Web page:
Clinical concerns in the ultrasound exposure of the developing central nervous system

Research output: Contribution to journalArticle

5 Citations (Scopus)

Abstract

Neurosonography is used as a primary imaging modality worldwide for visualization of the developing brain and spinal cord in fetuses, infants and children. During the entire process of brain development, there is rapid cell turnover, a condition that is favorable for genetic mutations once external stimuli are applied. No clinical studies in humans have been performed specifically to discuss the long-term impact of postnatal ultrasound exposure of the central nervous system. Currently published studies concerning the prenatal and postnatal use of Doppler or of ultrasound contrast agent use and the developing central nervous system are insufficient to draw meaningful conclusions regarding safety. By instituting a standardized examination and following appropriate patient handling guidelines, the risk of an adverse outcome associated with neurosonography is minimized. This paper recommends adoption of the ALARA principle and offers suggestions as to how to minimize the risk of adverse effects in neurosonography.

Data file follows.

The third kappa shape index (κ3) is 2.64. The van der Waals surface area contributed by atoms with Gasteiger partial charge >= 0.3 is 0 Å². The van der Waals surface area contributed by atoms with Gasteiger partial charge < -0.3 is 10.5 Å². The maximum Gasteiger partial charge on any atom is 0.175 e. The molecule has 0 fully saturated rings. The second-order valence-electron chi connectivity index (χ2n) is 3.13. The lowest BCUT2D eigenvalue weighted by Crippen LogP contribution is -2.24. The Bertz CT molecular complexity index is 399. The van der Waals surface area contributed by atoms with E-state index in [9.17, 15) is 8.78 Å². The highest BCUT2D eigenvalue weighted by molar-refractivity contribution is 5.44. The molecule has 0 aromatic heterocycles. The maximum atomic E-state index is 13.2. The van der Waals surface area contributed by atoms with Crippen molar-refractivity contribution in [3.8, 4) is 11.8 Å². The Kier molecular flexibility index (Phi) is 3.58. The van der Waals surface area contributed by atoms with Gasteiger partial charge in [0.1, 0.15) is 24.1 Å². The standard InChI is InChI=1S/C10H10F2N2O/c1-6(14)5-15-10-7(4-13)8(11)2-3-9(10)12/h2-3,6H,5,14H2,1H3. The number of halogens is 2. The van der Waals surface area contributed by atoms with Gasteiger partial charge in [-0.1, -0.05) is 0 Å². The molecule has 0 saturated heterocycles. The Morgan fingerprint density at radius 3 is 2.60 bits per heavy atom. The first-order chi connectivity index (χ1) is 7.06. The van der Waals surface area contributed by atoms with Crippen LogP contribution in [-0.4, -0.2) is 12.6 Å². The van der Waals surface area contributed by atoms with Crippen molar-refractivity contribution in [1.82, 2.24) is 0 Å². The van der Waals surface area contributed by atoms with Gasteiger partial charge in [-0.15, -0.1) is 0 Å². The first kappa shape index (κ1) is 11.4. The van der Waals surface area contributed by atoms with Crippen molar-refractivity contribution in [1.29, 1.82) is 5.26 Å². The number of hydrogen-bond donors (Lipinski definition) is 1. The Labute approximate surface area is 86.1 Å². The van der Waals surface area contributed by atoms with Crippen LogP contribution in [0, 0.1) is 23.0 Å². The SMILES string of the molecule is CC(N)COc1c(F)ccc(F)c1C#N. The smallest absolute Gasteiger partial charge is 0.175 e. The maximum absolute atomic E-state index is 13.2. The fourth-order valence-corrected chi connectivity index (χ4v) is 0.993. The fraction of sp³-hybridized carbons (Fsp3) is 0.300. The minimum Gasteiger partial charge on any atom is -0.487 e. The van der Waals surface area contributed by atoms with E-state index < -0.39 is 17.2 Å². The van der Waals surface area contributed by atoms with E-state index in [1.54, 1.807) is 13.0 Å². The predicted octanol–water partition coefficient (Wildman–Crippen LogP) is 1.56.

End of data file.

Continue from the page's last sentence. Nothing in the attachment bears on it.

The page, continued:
Original languageEnglish (US)
Pages (from-to)889-892
Number of pages4
JournalUltrasound in Medicine and Biology
Volume27
Issue number7
DOIs
StatePublished - Aug 14 2001

Fingerprint

central nervous system
brain
Central Nervous System
Moving and Lifting Patients
Doppler Ultrasonography
spinal cord
fetuses
Brain
mutations
stimuli
Contrast Media
suggestion
safety
Spinal Cord
Fetus
examination
Guidelines
Safety
Mutation
cells

Keywords

  • Clinical concerns
  • Neurosonography
  • Ultrasound and the central nervous system
  • Ultrasound safety

ASJC Scopus subject areas

  • Radiological and Ultrasound Technology
  • Biophysics
  • Radiology Nuclear Medicine and imaging

Cite this

Clinical concerns in the ultrasound exposure of the developing central nervous system. / Barr, Lori.

In: Ultrasound in Medicine and Biology, Vol. 27, No. 7, 14.08.2001, p. 889-892.

Research output: Contribution to journalArticle

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